... a pop-out butterfly! It seems that in some traditions vampires can also be butterflies. I will never look at local fauna the same way again.

Awesome as that book is, it is not my Favorite thing this week. No, my favorite is more elegantly creepy:

Creepy ... and beautiful! It is a candle-holder to end all candle-holders. For only $25.00 you can carry the most Gothic, elegant light source that could ever be imagined. Picture yourself, holding this candle-holder before an old dim mirror. The flame flickers. A vampyre launches itself from the shadows. Briefly panicked, you turn and thrust the candle in its face! There is a flash; the vampyre shrieks and collapses into a pile of ash. Fire is their weakness, you see. So this candle-holder could save your life!

Okay, I'm trying not to let Halloween colonize this whole entry. And there is something else really cool in the store these days ... a Collector's Item that would be especially perfect for someone who collects perfume:

It seems that New York's exquisite, world-famous Metropolitan Museum of Art decided to collate all the art that had to do with perfumes ... and then make a lovely book about them. But there is so much more to this than just a book. You see, it also comes with:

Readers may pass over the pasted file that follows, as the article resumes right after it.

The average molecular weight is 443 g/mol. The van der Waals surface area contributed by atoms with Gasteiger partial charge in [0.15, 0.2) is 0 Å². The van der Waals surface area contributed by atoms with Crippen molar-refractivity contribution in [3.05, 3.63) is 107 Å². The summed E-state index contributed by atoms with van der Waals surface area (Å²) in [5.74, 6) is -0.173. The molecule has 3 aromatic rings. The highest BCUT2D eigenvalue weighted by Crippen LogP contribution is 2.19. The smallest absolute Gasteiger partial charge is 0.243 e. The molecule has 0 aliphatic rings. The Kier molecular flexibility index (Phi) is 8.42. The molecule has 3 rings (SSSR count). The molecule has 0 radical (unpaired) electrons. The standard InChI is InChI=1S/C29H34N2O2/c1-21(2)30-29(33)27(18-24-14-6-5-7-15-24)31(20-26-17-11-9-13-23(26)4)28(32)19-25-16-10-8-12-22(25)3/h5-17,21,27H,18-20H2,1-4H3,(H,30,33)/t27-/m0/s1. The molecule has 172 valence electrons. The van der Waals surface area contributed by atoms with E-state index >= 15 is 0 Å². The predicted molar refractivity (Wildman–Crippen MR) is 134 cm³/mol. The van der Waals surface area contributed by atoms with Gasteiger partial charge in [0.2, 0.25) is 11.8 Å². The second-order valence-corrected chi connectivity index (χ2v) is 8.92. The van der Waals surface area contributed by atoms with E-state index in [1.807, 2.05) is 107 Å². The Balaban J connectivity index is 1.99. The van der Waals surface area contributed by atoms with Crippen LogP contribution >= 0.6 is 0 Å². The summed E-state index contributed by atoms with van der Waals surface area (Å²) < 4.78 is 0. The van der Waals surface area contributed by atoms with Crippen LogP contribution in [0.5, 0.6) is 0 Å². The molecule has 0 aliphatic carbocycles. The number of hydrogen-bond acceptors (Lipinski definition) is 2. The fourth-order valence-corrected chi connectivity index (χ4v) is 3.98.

... a legion of scented oils! For $40.00, you can purchase these pretty vials of scented oil, ranging from orange-flavor to various spices ... and also you will get a lushly illustrated book to go with them. The whole is tied with a green silk ribbon, and unfolds into this picturesque tableau:

I am nearly apoplectic from wanting this book so much. I love the Metropolitan Museum, I love scents, I love art. Who could ask for anything more? Seriously, gentle readers. Who?

Well, Halloween will be over by the next time I write. So this is Lydia, signing off. My costume this year is a fallen angel. But sometimes I think I should just bite the bullet and be a vampyre.

Thursday, October 13, 2011

Ready for Halloween? Us too.

Halloween is, hands down, my favorite holiday of the year. I love it more than I can possibly express to you. You may recall that we have a waxwork monk here at the bookstore, name of Jerome. Jerome also loves Halloween, and this year he's decided to go as the Grim Reaper: